Proton Cancer Therapy
New treatment may be available soon for the most common form of cancer in women.
A new treatment may be available soon for the most common form of cancer in women: breast cancer. A recent patient trial successfully used precision radiation therapy using what's called a 'proton beam', and it had virtually no side effects.
Five years ago, Vickie Reeves was diagnosed with breast cancer. Reeves says she was faced with very difficult decisions. How would she treat her illness and would she survive!?
Vickie says "I've always felt that breast cancer was a disease for another person, not myself."
Ironically, Reeves worked at a breast health center where women were being diagnosed every day with the disease.
Vickie says "I had spoken with my cardiologist. Maybe I should consider a radiation too close to my heart."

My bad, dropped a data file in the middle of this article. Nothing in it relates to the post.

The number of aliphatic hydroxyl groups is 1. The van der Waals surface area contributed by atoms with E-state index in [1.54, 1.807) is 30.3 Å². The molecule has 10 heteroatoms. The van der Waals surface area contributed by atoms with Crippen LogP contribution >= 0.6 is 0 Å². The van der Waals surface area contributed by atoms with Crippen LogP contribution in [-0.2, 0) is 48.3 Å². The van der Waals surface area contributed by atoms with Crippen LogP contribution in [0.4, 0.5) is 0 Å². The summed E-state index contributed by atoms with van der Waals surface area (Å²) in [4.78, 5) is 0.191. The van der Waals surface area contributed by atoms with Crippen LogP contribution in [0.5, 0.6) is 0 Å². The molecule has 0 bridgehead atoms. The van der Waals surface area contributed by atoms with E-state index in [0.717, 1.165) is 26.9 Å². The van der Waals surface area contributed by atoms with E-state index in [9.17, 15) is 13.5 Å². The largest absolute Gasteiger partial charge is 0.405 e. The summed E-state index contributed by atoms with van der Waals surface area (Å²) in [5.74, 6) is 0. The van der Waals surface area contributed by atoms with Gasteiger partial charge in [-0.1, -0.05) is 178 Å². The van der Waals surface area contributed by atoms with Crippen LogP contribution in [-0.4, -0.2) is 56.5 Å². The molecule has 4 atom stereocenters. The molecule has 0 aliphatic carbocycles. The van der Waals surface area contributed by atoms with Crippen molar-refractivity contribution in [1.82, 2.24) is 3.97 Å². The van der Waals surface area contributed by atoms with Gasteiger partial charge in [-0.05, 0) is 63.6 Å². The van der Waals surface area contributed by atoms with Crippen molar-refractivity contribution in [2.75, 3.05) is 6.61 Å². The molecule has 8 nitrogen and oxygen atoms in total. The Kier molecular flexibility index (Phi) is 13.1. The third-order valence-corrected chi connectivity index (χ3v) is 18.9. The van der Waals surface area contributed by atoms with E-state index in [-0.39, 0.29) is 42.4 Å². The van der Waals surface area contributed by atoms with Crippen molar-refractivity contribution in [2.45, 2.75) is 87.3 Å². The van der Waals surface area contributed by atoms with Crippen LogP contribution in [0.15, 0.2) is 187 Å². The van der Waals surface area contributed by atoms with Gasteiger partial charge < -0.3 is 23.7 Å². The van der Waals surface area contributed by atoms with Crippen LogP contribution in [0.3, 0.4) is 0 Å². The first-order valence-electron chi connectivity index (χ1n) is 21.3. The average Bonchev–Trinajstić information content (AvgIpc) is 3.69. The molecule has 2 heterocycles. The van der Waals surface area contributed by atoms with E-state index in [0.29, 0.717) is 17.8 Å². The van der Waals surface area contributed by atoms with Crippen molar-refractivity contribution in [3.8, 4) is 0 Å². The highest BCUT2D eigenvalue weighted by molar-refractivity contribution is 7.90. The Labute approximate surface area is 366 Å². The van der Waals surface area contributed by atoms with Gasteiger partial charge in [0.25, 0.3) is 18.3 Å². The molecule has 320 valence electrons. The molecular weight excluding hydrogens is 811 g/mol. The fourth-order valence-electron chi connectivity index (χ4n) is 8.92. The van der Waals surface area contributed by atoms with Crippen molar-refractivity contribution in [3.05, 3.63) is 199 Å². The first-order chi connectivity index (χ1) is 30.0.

That's when Reeves heard about a clinical study being done at Loma Linda's proton treatment center for early stage breast cancer patients. Proton beam therapy allows doctors to radiate "just" the tumor area, instead of the whole breast.
Dr. David Bush says "standard radiation, there's no stopping the beam. What protons will do, penetrate to a certain depth and then stop."
Dr. David Bush is a cancer researcher who says recurrence numbers have been low with survival rates pushing 90%. Most importantly, doctors say side effects diminished in the patients that took part in the study. Injury to the heart, lungs and chest area from radiation was reduced significantly.
Dr. Mark Reeves says "compared to typical whole breast radiation that was given for breast cancer, two weeks, excellent cancer outcomes."
Vickie says "I have been free of cancer for five years and I'm doing very well."
Researchers have now begun work on a second trial of 100 patients using the proton beam technology.